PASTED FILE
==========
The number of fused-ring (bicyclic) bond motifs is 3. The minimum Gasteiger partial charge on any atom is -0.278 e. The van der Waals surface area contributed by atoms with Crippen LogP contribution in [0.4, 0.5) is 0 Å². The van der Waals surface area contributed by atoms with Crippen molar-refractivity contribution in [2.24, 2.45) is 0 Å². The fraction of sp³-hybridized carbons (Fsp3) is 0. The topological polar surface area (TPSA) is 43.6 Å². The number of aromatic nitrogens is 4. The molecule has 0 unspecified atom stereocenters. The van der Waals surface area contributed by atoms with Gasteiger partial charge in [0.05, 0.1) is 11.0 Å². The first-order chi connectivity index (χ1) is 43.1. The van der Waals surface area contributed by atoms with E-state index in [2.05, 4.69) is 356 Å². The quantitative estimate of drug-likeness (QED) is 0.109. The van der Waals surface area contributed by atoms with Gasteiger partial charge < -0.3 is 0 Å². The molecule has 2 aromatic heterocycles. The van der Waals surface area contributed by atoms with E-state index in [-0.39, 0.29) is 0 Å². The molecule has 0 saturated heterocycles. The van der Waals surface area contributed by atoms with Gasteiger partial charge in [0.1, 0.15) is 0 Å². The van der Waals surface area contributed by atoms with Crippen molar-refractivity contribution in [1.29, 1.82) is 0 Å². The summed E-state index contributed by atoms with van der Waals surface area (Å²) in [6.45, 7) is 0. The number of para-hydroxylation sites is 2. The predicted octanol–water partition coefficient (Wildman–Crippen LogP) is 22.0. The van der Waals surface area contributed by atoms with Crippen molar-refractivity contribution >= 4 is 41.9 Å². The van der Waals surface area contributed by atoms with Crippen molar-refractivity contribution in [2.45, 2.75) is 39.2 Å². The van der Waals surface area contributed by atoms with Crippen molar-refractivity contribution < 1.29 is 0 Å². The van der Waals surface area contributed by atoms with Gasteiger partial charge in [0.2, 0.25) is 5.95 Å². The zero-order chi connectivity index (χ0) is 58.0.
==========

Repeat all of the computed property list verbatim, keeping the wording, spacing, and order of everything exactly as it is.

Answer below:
The number of fused-ring (bicyclic) bond motifs is 3. The minimum Gasteiger partial charge on any atom is -0.278 e. The van der Waals surface area contributed by atoms with Crippen LogP contribution in [0.4, 0.5) is 0 Å². The van der Waals surface area contributed by atoms with Crippen molar-refractivity contribution in [2.24, 2.45) is 0 Å². The fraction of sp³-hybridized carbons (Fsp3) is 0. The topological polar surface area (TPSA) is 43.6 Å². The number of aromatic nitrogens is 4. The molecule has 0 unspecified atom stereocenters. The van der Waals surface area contributed by atoms with Gasteiger partial charge in [0.05, 0.1) is 11.0 Å². The first-order chi connectivity index (χ1) is 43.1. The van der Waals surface area contributed by atoms with E-state index in [2.05, 4.69) is 356 Å². The quantitative estimate of drug-likeness (QED) is 0.109. The van der Waals surface area contributed by atoms with Gasteiger partial charge < -0.3 is 0 Å². The molecule has 2 aromatic heterocycles. The van der Waals surface area contributed by atoms with E-state index in [-0.39, 0.29) is 0 Å². The molecule has 0 saturated heterocycles. The van der Waals surface area contributed by atoms with Gasteiger partial charge in [0.1, 0.15) is 0 Å². The van der Waals surface area contributed by atoms with Crippen molar-refractivity contribution in [1.29, 1.82) is 0 Å². The summed E-state index contributed by atoms with van der Waals surface area (Å²) in [6.45, 7) is 0. The number of para-hydroxylation sites is 2. The predicted octanol–water partition coefficient (Wildman–Crippen LogP) is 22.0. The van der Waals surface area contributed by atoms with Crippen molar-refractivity contribution >= 4 is 41.9 Å². The van der Waals surface area contributed by atoms with Crippen molar-refractivity contribution in [2.45, 2.75) is 39.2 Å². The van der Waals surface area contributed by atoms with Crippen molar-refractivity contribution < 1.29 is 0 Å². The van der Waals surface area contributed by atoms with Gasteiger partial charge in [0.2, 0.25) is 5.95 Å². The zero-order chi connectivity index (χ0) is 58.0.